AI Summit: Transforming Workforce Health for Economic Growth

The AI summit at Bletchley Park has concluded, with Prime Minister Rishi Sunak celebrating it as a major diplomatic success, emphasizing the international declaration and multilateral agreement forged during the event around the future of AI. However, press headlines have focused on sensationalism, drawing attention away from the tangible benefits that AI can deliver in the here and now. While the risks which have been discussed have to be taken seriously in the short to medium term, there should be optimism on how AI can transform the health of the UK workforce and the population at large, ultimately boosting the economy.

Addressing Workforce Health Roadblocks

The pressing issue of declining health taking a toll on workforce activity, productivity and overall economic prosperity underscores the significance of the AI Summit. It reignites the need to explore how AI can be harnessed to not only enhance our healthcare system’s efficiency but also to address extended waiting lists for treatment. AI has the potential to bring about improvements in health, well-being and ultimately, the quality of our lives. Nevertheless, to garner widespread support for AI, much like any emerging technology, addressing concerns about safety risks and the erosion of societal trust will be imperative.

When addressing concerns surrounding AI replacing the workforce, it’s encouraging that leaders recognize the potential danger AI poses and are exploring how to utilize the technology to create and improve jobs (not just replace them) while boosting worker well-being and productivity. A report from Goldman Sachs warns AI has the potential to replace around 300 million full-time jobs. However, the report also notes that AI could also generate new jobs and boost productivity, eventually increasing the annual value of global goods and services by 7%.

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Improving Data Sharing and Analysis

As companies across the world are compelled to cut costs, improve efficiency and drive profits, it is often workers’ well-being which is left behind. While there has been extensive debate on how AI will affect workers’ tasks, it’s in businesses’ best interest to keep employee well-being and productivity top of mind.

Worker health can come in many forms. Across Europe, a recent study shows 25% of workers have been affected by mental health, resulting in a drop in their productivity and performance. In a recent Deloitte report, 42% of corporate executives anticipate that by 2027,  insights from psychology, sociology and behavioral science facilitated by AI-powered apps and dashboards will play a pivotal role in enhancing organizational performance. Many AI-driven solutions are becoming available, such as LiveSmart, Caterpillar Health, Unmind, LifeWorks  and Lyfe, which can help to detect signs of deteriorating health in workforces and provide data which could inform workplace health initiatives, community support programs and regulatory reform.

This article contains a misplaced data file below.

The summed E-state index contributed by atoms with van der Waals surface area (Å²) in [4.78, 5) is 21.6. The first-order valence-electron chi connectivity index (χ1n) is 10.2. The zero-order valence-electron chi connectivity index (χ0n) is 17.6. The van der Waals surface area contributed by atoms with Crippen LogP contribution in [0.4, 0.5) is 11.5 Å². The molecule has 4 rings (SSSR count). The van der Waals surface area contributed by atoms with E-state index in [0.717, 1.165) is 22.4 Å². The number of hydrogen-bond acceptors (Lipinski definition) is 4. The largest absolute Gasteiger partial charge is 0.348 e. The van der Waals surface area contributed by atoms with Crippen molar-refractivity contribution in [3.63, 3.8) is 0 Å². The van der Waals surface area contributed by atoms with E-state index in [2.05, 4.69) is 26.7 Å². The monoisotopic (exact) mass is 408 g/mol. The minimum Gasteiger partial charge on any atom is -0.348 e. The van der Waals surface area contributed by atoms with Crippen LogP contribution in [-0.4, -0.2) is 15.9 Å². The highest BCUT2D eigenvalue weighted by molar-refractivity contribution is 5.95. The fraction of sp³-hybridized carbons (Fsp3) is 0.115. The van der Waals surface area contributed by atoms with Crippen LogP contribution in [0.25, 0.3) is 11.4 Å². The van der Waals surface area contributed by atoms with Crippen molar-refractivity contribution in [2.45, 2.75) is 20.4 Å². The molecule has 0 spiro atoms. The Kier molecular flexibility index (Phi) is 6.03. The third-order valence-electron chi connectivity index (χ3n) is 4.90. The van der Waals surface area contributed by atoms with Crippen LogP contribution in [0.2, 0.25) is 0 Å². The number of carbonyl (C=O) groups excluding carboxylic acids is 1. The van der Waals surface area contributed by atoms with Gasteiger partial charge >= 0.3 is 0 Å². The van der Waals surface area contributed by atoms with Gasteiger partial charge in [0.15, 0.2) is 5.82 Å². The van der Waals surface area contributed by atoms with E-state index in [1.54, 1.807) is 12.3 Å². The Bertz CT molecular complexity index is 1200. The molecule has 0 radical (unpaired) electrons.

AI has potential to transform approaches with business-led, evidence-based health interventions, identifying workplace hazards, streamlining workflows and supporting the “economically inactive.” Such applications can reduce employee absenteeism, promote workforce resilience and enable stronger business performance.

Connecting Health-Relevant Data

For the UK to establish appropriate AI safeguards, developers, academics and the public and private sector must also consider the benefits that FAIR (findable, accessible, interoperable and reusable) data offers for improved health and productivity outcomes; for example, patient records can be connected across the healthcare system and with external service providers, so that even when people move or practices close, they can benefit from more preventative health interventions and earlier, more accurate diagnoses while having a more seamless, consistent experience.

In workforce health, AI can speed proactive business-led health interventions and predictive prevention. With ONS labor market data showing millions of potential employees’ long-term health conditions are preventing them from work, a shift towards more proactive preventative health harnessing AI-powered tools could improve healthy life expectancy and reduce health inequalities, leading to greater societal and economic resilience.

As concerns about AI’s impact on jobs and privacy will persist, it is imperative for regulators and policymakers to address these worries through measures to ensure responsible and transparent use of AI; they need to carefully navigate the path between innovation and safety to harness the full potential of AI to enhance business performance and resilience as well as employees’ long-term health and well-being.

Tina Woods

Tina Woods
Tina Woods is CEO of Business for Health.

Tina Woods

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